By Christine Idzelis and William Watts
All three major benchmarks closed lower Tuesday, with the Dow Jones Industrial Average failing to hold earlier gains, as Wall Street wound down another volatile day of trade.
U.S. stocks came back under pressure as the Federal Reserve kicked off a two-day policy meeting and investors sifted through a mixed bag of corporate earnings.
What did stock indexes do?
The Dow Jones Industrial Average /zigman2/quotes/210598065/realtime DJIA +1.98% fell 66.77 points, or 0.2%, to close at 34,297.73, after falling more than 800 points at its session low in early Tuesday action and climbing into positive territory in the afternoon.
The S&P 500 /zigman2/quotes/210599714/realtime SPX +1.86% declined 53.68 points, or 1.2%, to end at 4,356.45 after briefly trading in correction territory. A close below 4,316.90 would marked a 10% fall from the benchmark’s Jan. 3 record finish, meeting the definition of a market correction .
The Nasdaq Composite /zigman2/quotes/210598365/realtime COMP +1.59% dropped 315.83 points, or 2.3%, to finish at 13,539.29.
In regular trading Monday, the Dow /zigman2/quotes/210598065/realtime DJIA +1.98% gained 99.13 points, or 0.3%, to finish at 34,364.50, after being down by as much as 3.3% earlier in the day. The S&P 500 /zigman2/quotes/210599714/realtime SPX +1.86% notched a 0.3%, gain after sinking as much as 4% and briefly falling into correction territory. The Nasdaq advanced 0.6%, at 13,855.13, erasing a 5% intraday slump.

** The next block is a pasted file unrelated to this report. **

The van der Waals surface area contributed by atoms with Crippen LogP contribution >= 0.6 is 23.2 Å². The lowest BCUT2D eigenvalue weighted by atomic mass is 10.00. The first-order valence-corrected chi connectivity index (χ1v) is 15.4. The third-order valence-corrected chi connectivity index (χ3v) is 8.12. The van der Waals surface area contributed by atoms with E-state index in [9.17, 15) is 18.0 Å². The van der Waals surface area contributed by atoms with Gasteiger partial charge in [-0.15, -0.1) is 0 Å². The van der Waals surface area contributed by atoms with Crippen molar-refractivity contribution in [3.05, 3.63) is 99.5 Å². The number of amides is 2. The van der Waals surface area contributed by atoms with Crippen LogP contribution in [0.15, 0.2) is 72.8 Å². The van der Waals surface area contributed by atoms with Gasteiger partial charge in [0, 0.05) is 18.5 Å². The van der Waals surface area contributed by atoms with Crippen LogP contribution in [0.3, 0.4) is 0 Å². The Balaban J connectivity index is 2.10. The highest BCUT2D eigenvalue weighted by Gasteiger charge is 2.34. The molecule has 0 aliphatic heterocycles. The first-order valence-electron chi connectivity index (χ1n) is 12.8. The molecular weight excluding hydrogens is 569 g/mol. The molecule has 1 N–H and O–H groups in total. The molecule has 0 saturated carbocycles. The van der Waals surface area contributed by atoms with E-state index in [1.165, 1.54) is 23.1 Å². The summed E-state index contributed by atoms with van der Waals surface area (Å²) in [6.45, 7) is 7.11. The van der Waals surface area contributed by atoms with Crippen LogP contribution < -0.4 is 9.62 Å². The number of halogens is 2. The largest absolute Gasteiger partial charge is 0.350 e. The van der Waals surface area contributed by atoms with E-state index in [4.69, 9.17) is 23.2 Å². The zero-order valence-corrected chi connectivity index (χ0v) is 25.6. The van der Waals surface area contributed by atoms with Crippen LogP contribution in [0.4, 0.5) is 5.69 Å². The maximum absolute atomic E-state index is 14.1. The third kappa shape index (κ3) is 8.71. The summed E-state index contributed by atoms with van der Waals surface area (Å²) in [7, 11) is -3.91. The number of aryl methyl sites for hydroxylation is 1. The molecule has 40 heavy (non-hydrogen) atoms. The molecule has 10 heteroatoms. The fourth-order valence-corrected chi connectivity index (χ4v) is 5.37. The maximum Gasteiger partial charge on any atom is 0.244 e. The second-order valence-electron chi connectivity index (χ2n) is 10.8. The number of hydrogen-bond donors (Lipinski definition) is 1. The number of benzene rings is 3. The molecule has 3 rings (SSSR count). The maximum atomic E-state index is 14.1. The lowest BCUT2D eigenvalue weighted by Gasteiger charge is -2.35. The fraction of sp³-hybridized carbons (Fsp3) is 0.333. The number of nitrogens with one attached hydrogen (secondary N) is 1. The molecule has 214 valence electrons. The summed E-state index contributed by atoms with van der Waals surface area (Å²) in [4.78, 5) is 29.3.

What drove markets?
U.S. stocks dropped in volatile trade as investors sought to cope with rising inflation, anxiety over the Federal Reserve’s expected policy changes, fears of a Russian invasion of Ukraine and the ongoing COVID-19 pandemic.
“Investors are just continuing to digest this idea that Federal Reserve policy is likely to be tighter than what was expected at the end of last year” as it responds to “inflation pressures,” said Anthony Saglimbene, global market strategist at Ameriprise Financial, in a phone interview Tuesday. “Riskier areas of the market have kind of reset to the idea that we’re just not going to have the type of liquidity that we’ve had in the market over the last 18 months.”
The Nasdaq Composite last week entered correction territory as it fell more than 10% from its all-time high in November. The index, which is heavy on interest rate-sensitive growth stocks, was battered as Treasury yields rose sharply to begin the year as investors ramped up expectations for Federal Reserve rate increases.
The decline in stock prices is a “healthy development in the market,” as it takes away some of the “froth” that has accumulated over the last several months, said Saglimbene. He suggested that investors may want to draw up their “shopping lists” for high-quality companies in technology and “cyclical companies that are still benefiting from the reopening trade.”
Financials are “a good place to be as they actually benefit from rising rates,” Saglimbene said, while also suggesting that investors look across the S&P 500 index for high-quality stocks that have sold off “significantly.”
The Fed Funds futures are pricing in a high probability of a rate hike by the central bank in March to combat high inflation, according to Saglimbene.
“Markets are now in no doubt that policy makers need to act quickly to get a grip on inflation,” said Raffi Boyadjian, lead investment analyst at XM, in a note. “But there are worries that the Fed has fallen so behind the curve, it won’t be possible to bring inflation back under control without choking off growth.”